ECG: Confused about calculating rate of irregular rythm
- 0Feb 28, '09 by HeartsOpenWideFirst of all when do you calculate an ventricular rate vs. an atrial rate? How do you know which one you want to calculate? (I know the SA node is in the right atrium and is the main pacemaker)
We are learning about ECG/EKG interpretation in class. One of the class of the class objectives is to calculate the rate for regular and irregular rhythms. I got the regular part down fine (count the # of QRS complexes in 6 seconds and X10, my teacher said this can not be used for irregular rhythms but "ECG made incredibly easy says it can be used for both...just not very accurate right?); its the irregular rhythms that confuse me. It just seems like unless it is a regularly irregular rate there is no way to determine an irregular rate unless you count for an entire min of strip; yet this is what one books says to count the # large boxes and divide into 300 or count the number of small boxes and divide into 1500; give a rate range (slowest and fastest rate)...so a range is sufficient when the teacher asks to calculate the rate of an irregular rhythm and only gives a 6 second strip?
- 29,482 Visits
- 1Feb 28, '09 by SpatializedYou've got it right, take the number of QRSs in 6 seconds and multiply by 10. Because the rate is irregular you're not going to get an exact rate. That is unless you print a minute of strip and count, which is a little silly. The better way for calculating an irregular rate is the 300, 150...method. Counting each big box you get 300, 150, 100, 75, 60, 50. Counting from the first complex count the big boxes to get your rate range.
This link gives a visual for this: http://medinfo.ufl.edu/~ekg/Rate%20and%20Rhythm.html
Technically you shouldn't use the x10 method, but it gives you a quick idea of how fast the rate is going. Hopefully your instructor will take a range, because it is near impossible in a 6-second strip to get an exact rate.
- 0Feb 28, '09 by HeartsOpenWidethanks; and the website really help! one more question. I am looking at a a-fib strip in the book, it says, "one of the first things you notice is that the ventricle rhythm is irregular"....ummm not I don't; I mean I see that it is irregular, but how do I know that it is a ventricular rhythm rather than an atrial rhythm when looking at a strip??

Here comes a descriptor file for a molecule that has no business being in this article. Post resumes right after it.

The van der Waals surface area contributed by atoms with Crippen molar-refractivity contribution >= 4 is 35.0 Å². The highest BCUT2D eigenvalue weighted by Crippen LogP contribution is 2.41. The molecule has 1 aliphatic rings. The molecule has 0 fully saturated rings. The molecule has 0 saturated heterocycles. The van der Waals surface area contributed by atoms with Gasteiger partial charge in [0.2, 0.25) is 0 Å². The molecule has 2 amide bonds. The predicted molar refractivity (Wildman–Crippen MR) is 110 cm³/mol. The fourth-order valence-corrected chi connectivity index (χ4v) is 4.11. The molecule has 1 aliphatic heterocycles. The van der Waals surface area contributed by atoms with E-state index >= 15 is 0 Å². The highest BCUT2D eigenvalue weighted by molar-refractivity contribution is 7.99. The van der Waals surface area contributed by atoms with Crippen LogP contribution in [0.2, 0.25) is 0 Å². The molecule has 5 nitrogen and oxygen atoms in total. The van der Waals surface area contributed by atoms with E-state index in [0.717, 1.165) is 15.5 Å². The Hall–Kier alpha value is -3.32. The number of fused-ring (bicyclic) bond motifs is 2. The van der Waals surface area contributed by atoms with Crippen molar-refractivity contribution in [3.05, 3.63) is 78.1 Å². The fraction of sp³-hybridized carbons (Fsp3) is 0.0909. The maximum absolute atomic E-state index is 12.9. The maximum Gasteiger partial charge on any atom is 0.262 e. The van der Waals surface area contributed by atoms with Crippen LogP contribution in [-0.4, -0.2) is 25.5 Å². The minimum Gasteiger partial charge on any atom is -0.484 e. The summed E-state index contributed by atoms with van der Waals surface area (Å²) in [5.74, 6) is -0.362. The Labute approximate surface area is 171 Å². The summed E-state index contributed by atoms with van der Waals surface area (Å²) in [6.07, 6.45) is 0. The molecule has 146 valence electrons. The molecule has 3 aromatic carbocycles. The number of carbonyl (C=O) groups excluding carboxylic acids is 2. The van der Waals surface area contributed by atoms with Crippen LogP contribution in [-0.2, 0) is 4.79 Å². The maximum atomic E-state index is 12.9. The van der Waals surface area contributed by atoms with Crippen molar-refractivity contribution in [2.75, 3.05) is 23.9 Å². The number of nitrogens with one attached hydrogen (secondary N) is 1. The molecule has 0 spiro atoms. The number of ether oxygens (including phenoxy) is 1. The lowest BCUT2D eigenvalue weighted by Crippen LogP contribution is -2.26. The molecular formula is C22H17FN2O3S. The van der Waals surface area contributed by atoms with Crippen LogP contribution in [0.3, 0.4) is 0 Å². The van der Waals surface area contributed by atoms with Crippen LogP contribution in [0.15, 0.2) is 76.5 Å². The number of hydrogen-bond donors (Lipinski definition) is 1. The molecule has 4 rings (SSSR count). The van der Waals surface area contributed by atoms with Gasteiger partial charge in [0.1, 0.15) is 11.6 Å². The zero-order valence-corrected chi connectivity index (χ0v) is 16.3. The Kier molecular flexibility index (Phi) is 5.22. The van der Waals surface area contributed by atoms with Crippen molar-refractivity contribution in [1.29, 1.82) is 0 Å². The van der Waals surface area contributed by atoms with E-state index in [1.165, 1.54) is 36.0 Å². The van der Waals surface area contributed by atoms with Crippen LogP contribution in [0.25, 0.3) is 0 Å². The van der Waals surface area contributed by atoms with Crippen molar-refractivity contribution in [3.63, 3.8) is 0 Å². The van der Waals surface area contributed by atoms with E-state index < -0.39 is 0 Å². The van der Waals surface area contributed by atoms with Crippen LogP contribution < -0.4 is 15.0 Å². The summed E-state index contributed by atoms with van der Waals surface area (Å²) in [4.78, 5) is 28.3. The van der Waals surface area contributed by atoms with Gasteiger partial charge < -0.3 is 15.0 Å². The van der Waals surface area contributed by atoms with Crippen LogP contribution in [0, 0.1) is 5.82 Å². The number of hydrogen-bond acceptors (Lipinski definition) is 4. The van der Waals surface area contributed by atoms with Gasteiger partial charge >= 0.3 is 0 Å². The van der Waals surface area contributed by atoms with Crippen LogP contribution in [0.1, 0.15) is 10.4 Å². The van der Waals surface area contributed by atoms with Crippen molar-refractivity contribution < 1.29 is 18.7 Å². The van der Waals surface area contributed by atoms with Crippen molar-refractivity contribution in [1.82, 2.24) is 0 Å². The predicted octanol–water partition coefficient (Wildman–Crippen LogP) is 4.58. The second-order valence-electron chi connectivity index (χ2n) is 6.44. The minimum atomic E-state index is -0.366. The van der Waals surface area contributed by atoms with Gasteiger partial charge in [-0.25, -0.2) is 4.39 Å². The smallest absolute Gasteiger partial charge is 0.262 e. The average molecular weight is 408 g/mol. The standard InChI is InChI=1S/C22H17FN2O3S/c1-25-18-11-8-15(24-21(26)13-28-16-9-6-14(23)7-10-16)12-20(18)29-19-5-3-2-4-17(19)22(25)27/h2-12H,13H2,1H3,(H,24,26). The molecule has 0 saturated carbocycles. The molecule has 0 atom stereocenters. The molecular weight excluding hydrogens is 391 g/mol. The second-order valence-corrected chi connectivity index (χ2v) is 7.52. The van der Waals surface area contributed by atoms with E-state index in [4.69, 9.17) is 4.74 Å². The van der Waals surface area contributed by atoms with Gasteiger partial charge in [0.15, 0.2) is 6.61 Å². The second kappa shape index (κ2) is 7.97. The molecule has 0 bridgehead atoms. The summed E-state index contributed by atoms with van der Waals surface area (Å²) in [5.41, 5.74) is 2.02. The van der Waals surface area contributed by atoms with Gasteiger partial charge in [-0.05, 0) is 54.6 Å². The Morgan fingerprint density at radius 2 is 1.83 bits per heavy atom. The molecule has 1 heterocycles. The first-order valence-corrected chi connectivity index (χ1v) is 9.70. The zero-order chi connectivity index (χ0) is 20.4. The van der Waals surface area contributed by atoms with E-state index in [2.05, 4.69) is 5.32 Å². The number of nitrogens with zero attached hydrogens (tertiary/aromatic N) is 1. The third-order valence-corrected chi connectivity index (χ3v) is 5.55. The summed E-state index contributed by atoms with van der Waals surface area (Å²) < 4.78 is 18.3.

- 1Feb 28, '09 by Daytonitenot all the atrial beats showing up on the ekg may be getting through the av node. if atrial cells are excited and firing off pulses from different sites too fast only one pulse can go through the av node at a time (think of the av node as a turnstile that accommodates customers single file). if two pulses from two different sites of the atrium arrive at the av node at the same time, they both might show up on the ekg monitor, but only one gets through the av node to complete its cycle and go on to become a qrs wave. remember there is also a recovery time before ventricular cells can respond to the next electrical impulse. some p waves die waiting.
a ventricular rhythm will have no p waves before it that initiate it. a ventricular rhythm is when the ventricle of the heart is beating on its own--it's getting no p wave stimulus coming through the av node to stimulate it so an ectopic pulse in a cell in the ventricle will fire off creating its own electrical stimulus wave. this is a compensatory mechanism. isn't the heart a wonderful organ? ventricular stimulated beats will be much slower than atrial stimulated ones. if the atrium is sending out pulses but they are not getting through the av node there will be av dissociation and you can literally get a rate for the p waves and a rate for the qrs waves. the qrs waves will be palpated as pulsations at the patient's pulse points on their body.